Stanford quarterback Andrew Luck has decided he doesn’t want to be the #1 pick in the 2011 NFL draft.
Could you imagine if this happened in basketball? It’s been a full decade since an NBA team has drafted even a college junior #1 overall.
The wild part is this is now the third time it’s happened in football in the last seven years, and all three guys were Pac-10 quarterbacks. And it didn’t work out well for the first two.
I’m not going to pretend I wouldn’t be reacting differently if Luck wore the red and blue of Arizona. If Nick Foles had thrown for five touchdowns instead of three picks in the Alamo Bowl, vaulted to the top of Mel Kiper’s big board, and then announced he was staying in school I would’ve done back flips. I would’ve called him loyal, dedicated and a credit to mankind.
But he isn’t a Wildcat. And therefore I have enough perspective to say…
Andrew Luck, you are crazy.
The immediate response is, “It’s not about the money.” Fine. Let’s pretend it doesn’t matter that Luck is risking at least the $10 million dollars that Matt Leinart lost when he returned to USC for his fourth year. Luck is still taking a huge gamble because of the opportunity that comes along with getting paid as the #1 pick.
If your employer invests a huge chunk of money in you, you are going to get every chance to succeed.
Look at the number of chances Alex Smith has gotten with the 49ers. He’s never thrown 20 touchdown passes in a season. He’s never finished in the top 15 in quarterback rating. Yet there he was at the end of the year, starting the final game of his contract even after getting benched multiple times.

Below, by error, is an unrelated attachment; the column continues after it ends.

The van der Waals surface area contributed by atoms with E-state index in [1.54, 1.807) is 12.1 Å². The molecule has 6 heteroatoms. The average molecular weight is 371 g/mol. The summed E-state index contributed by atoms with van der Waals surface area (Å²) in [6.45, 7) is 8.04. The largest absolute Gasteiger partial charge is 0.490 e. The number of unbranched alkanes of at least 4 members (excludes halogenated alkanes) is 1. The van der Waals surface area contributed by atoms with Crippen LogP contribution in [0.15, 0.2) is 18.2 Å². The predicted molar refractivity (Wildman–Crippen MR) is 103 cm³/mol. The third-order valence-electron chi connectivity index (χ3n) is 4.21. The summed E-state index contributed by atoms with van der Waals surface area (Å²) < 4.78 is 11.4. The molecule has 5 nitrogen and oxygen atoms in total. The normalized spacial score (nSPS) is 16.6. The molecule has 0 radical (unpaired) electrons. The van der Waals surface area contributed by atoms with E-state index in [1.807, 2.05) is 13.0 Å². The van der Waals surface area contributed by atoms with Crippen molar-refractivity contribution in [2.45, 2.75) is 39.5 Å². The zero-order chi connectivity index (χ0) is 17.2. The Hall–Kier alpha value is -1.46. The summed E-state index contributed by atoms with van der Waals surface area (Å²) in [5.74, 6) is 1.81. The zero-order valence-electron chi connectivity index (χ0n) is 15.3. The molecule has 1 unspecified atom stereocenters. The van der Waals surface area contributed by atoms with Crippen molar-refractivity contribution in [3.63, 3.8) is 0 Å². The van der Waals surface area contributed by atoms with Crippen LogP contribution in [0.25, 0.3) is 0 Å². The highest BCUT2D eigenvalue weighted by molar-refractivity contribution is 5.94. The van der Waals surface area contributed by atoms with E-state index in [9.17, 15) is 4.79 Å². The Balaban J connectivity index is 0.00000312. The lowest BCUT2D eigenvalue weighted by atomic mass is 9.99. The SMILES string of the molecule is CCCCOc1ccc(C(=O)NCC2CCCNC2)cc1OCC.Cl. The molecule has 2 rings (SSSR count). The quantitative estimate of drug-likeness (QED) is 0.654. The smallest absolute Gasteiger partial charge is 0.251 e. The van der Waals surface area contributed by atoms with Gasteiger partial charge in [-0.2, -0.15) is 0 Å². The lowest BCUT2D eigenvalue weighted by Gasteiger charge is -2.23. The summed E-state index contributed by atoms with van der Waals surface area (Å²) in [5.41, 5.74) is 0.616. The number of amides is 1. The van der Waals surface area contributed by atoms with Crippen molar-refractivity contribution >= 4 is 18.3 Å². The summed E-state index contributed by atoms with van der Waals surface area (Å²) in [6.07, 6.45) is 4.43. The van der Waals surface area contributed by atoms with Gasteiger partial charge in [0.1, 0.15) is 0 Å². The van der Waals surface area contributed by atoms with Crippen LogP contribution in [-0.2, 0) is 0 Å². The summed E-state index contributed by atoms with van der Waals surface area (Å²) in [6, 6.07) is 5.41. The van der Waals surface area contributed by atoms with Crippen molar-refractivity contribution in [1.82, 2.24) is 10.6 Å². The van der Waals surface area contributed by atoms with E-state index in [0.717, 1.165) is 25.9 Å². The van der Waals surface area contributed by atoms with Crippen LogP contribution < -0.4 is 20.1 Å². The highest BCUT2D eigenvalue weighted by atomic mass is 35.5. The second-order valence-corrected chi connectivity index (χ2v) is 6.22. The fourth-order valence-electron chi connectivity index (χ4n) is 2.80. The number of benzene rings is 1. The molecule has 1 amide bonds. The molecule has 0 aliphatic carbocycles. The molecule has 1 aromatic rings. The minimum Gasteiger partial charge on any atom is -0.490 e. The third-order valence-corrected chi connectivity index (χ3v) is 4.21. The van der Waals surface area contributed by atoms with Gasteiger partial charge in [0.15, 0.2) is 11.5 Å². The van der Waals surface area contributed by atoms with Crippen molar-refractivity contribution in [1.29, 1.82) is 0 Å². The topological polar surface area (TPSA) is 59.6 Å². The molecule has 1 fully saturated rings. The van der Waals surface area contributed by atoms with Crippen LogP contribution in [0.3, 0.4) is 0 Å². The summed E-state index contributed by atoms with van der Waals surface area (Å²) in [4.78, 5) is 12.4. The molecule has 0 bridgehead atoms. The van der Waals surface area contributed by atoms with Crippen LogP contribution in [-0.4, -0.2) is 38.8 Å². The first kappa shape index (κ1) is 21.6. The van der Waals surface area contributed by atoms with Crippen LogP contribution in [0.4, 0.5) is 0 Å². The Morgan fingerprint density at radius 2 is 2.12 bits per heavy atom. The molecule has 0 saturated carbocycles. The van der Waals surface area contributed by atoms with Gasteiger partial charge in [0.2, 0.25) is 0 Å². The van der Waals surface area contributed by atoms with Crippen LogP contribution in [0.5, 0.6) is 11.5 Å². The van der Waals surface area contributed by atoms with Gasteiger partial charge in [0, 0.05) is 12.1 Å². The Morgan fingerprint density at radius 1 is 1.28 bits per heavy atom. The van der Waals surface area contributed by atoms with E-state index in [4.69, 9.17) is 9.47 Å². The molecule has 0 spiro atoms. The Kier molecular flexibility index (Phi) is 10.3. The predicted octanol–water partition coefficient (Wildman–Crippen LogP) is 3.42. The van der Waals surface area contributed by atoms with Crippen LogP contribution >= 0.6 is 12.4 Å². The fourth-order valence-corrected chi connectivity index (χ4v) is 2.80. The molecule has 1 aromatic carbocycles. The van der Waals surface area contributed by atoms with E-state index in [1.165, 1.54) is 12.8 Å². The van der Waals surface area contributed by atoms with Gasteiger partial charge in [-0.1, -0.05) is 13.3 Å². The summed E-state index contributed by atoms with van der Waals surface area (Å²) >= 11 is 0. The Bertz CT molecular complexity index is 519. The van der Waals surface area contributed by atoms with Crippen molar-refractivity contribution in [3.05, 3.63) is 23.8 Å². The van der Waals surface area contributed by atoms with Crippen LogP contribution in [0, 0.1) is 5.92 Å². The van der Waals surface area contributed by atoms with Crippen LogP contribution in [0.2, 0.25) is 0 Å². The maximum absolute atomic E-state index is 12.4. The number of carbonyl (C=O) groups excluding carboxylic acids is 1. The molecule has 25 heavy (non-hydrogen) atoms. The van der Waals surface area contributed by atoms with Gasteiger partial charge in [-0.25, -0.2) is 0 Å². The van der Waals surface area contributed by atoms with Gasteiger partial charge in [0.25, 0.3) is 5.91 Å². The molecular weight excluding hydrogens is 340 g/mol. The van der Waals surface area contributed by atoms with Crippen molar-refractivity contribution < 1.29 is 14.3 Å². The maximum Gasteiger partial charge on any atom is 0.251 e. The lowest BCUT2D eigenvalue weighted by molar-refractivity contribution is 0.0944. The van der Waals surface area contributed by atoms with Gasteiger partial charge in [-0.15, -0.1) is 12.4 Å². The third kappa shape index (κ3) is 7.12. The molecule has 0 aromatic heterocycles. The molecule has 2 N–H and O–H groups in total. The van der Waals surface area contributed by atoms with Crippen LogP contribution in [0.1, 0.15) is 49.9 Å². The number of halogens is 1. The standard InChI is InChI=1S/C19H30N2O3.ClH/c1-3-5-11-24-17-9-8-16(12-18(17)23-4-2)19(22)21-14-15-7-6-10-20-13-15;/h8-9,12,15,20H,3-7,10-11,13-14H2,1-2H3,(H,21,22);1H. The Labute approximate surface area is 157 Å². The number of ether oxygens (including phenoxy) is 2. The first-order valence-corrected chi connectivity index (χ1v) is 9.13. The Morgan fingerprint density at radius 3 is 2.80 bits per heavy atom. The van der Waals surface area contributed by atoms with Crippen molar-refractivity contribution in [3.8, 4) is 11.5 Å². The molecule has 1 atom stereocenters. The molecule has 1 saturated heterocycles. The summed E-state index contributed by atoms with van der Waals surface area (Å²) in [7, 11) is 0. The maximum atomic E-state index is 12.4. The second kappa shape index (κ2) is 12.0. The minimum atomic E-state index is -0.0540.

Do you think the Arizona Cardinals would’ve brought in Derek Anderson if they were paying Leinart #1 pick money?
I love college sports much more than pro but if your dream goes beyond being a college star you have to give yourself the best chance of becoming a franchise NFL QB and that means grabbing that #1 status when it’s there.
It certainly worked out well for Sam Bradford (a junior) when Jake Locker did not turn pro even though he had all the draft buzz last year. It’s always a mistake to assume just because you’re hot now you’re going to stay hot.
When you’re trying to decide the right time to walk away from a blackjack table you have to ask yourself, “What are the chances I’ll end up with more chips than I have right now?”
Luck and the Cardinal aren’t going to get any hotter than they are today. 12-1 seasons ending in dominating BCS bowl wins don’t come around that often, even for the biggest football factories.
Stanford started a lot of seniors on offense. The Cardinal loses three offensive linemen, both wide receivers, their tight end, and fullback (who also happens to be their starting linebacker). They lose another three starters on defense plus a linebacker who is leaving early, as well as their kicker/punter.
It’s not like Stanford is going to be picked to unseat Oregon in 2011. And that’s assuming Jim Harbaugh walks away from his own $50 million payday.
Stanford just completed a near-perfect season. Andrew Luck was projected in the perfect draft slot. Because of that, returning to school makes him crazy.
Since, you know, he’s not a Wildcat.
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